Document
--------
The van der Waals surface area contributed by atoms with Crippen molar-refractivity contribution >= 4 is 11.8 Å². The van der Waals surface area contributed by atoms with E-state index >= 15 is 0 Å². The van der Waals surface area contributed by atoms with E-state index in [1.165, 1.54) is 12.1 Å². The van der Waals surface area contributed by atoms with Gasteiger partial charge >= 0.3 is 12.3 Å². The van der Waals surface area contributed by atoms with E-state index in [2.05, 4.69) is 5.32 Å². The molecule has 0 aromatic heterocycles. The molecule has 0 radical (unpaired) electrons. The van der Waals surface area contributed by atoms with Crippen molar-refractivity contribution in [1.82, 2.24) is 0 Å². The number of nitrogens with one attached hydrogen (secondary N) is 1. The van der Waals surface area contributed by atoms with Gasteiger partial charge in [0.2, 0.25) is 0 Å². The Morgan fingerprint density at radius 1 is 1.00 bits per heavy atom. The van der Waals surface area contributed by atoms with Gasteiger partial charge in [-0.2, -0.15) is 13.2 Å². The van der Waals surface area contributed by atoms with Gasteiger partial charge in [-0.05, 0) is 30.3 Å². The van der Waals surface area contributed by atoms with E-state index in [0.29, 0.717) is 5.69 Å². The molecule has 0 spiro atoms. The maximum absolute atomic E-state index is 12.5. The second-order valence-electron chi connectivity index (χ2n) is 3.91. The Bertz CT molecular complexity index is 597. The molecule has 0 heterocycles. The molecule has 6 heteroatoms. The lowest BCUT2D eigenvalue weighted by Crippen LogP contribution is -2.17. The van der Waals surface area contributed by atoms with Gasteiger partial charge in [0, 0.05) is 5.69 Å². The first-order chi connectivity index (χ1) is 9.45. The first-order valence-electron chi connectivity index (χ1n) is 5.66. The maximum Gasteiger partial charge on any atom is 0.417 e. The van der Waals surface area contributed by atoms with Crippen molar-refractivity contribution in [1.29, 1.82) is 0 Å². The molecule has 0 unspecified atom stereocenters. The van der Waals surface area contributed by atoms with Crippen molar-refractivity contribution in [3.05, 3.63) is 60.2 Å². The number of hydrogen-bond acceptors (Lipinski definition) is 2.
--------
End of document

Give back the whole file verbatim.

The van der Waals surface area contributed by atoms with Crippen molar-refractivity contribution >= 4 is 11.8 Å². The van der Waals surface area contributed by atoms with E-state index >= 15 is 0 Å². The van der Waals surface area contributed by atoms with E-state index in [1.165, 1.54) is 12.1 Å². The van der Waals surface area contributed by atoms with Gasteiger partial charge >= 0.3 is 12.3 Å². The van der Waals surface area contributed by atoms with E-state index in [2.05, 4.69) is 5.32 Å². The molecule has 0 aromatic heterocycles. The molecule has 0 radical (unpaired) electrons. The van der Waals surface area contributed by atoms with Crippen molar-refractivity contribution in [1.82, 2.24) is 0 Å². The number of nitrogens with one attached hydrogen (secondary N) is 1. The van der Waals surface area contributed by atoms with Gasteiger partial charge in [0.2, 0.25) is 0 Å². The Morgan fingerprint density at radius 1 is 1.00 bits per heavy atom. The van der Waals surface area contributed by atoms with Gasteiger partial charge in [-0.2, -0.15) is 13.2 Å². The van der Waals surface area contributed by atoms with Gasteiger partial charge in [-0.05, 0) is 30.3 Å². The van der Waals surface area contributed by atoms with E-state index in [0.29, 0.717) is 5.69 Å². The molecule has 0 spiro atoms. The maximum absolute atomic E-state index is 12.5. The second-order valence-electron chi connectivity index (χ2n) is 3.91. The Bertz CT molecular complexity index is 597. The molecule has 0 heterocycles. The molecule has 6 heteroatoms. The lowest BCUT2D eigenvalue weighted by Crippen LogP contribution is -2.17. The van der Waals surface area contributed by atoms with Gasteiger partial charge in [0, 0.05) is 5.69 Å². The first-order chi connectivity index (χ1) is 9.45. The first-order valence-electron chi connectivity index (χ1n) is 5.66. The maximum Gasteiger partial charge on any atom is 0.417 e. The van der Waals surface area contributed by atoms with Crippen molar-refractivity contribution in [1.29, 1.82) is 0 Å². The molecule has 0 unspecified atom stereocenters. The van der Waals surface area contributed by atoms with Crippen molar-refractivity contribution in [3.05, 3.63) is 60.2 Å². The number of hydrogen-bond acceptors (Lipinski definition) is 2.